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Showing posts from October, 2022

Joe Philippines: Beaches and Bottled Water

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Photo of two fishermen at our "private" beach With a quiet word spoken in a foreign language that I didn't understand, I was instantly awake and this time the cobwebs hadn't yet taken hold of my brain. Most likely this was because it wasn't yet two in the morning and I hadn't yet fallen into a deep sleep. We were getting up early to begin a long nighttime journey to our destination and as it turned out, it would be the first of several during my stay in the Philippines. With an enormous population crammed into such a small land area and with only a few roads shared not only by vehicles but by bicycles, pedestrians, chickens, dogs, carabao, waterfalls, mudslides and cavernous potholes, Filipinos often get up before they go to sleep to get to where they were going to avoid everyone else who also have the very same idea.   In our case, we were headed to a beach on the South China Sea for a picnic lunch and to spend the day relaxing. We loaded into the van of our

What the?

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  In reality, this is a small picture measuring maybe 2 inches tall by three inches wide. But when I first saw it, all I could think was how strange all those "roll bars" on the front of the car looked. But upon scanning it at a resolution that allowed me to significantly enlarge it, I see now they are just ribbons adorning a car probably heading or back from a parade in town. The ribbons and the poster are touting the Ladies Auxillary. 

Joe Philippines: Blessed By a Smooth Operator

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I woke up to the sounds of a hundred half starved dogs barking and one thousand roosters trying to do their best to wake me up. They succeeded but after spending 48 hours flying and driving half way around the world with no sleep, it took me a minute to realize where here was. Finally the cobwebs in my brain started to release their grip and I realized that here, was four stories down in a bunker of a room in Baguio City, Philippines.   The partially renovated house where I was staying consisted of five stories tenaciously clinging to the side of an extremely steep ravine wall high up in the mountains of northern Philippines. The main level had just been completed on the roof of the existing structure (to raise it to the same level as the nearby road) along with an attic beneath a steeply pitched roof. Below the main level stood the gutted remains of the old main level, beneath that was yet another level that was rented out to another Filipino family and beneath them was my bunker. Cli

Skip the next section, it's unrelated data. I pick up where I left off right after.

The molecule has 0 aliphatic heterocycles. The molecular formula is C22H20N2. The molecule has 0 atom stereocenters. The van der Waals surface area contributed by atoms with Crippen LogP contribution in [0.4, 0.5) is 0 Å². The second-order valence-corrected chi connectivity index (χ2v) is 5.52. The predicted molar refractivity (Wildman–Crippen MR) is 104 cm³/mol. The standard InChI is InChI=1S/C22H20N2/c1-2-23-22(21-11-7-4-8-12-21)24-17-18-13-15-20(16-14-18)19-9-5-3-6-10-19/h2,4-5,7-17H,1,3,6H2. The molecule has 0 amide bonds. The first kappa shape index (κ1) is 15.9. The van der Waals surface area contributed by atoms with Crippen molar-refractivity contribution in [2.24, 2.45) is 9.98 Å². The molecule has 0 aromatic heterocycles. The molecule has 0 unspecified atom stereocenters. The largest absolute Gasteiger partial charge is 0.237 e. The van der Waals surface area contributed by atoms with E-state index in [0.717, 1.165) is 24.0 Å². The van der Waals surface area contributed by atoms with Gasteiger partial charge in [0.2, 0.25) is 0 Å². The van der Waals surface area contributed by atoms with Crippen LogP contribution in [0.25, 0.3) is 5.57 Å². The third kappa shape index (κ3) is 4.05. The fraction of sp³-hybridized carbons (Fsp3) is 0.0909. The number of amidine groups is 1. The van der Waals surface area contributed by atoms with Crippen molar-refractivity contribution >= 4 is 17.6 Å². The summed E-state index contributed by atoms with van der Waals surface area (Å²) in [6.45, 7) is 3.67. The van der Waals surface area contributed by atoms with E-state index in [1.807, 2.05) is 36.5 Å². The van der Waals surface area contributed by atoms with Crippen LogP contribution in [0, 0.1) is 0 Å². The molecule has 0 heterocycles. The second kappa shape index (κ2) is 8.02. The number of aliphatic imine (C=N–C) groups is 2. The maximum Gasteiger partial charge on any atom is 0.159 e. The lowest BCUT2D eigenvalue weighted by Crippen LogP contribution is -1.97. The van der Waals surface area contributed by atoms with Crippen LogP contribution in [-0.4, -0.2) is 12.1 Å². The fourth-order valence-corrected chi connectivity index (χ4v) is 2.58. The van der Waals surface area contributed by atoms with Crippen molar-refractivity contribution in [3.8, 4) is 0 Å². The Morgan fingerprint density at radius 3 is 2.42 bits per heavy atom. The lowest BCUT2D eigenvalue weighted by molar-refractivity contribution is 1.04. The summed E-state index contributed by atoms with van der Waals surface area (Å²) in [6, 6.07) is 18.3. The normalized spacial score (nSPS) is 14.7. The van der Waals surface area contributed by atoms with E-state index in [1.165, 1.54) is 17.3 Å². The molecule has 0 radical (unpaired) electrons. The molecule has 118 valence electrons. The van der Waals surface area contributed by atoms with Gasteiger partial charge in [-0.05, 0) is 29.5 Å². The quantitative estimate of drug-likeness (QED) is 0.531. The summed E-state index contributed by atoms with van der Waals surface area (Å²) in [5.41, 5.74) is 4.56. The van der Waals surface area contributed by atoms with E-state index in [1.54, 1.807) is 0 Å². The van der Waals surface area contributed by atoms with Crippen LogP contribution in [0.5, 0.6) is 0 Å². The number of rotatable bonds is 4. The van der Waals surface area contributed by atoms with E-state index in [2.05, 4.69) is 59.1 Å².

Stocked Up

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  Above is our main storage area for our farm and garden canned produce. Upstairs in our pantry, we have a smaller shelf (see below) that will hold a few dozen jars for convenient access while cooking but the bulk of our storage is in the basement where it is dark and cooler. The three columns to the right are the original shelving I build after moving into this house and the one on the left is the extension I built when we decided to produce more and to use a lot more pints than quarts. As you can see, we have done pretty well in the preservation department this year. It makes me feel wealthy indeed standing back and looking at those proverbial fruits of our labor.  At the top left below the empty jars are the bulk of our dried beans that we raised this year. I say bulk, because as I write this, we are heading down to the farm in a couple hours after it warms up to pick the last of the dried beans that hung in there until they were killed by the hard freeze.  For as many as we planted

Joe Philippines: All About the Rice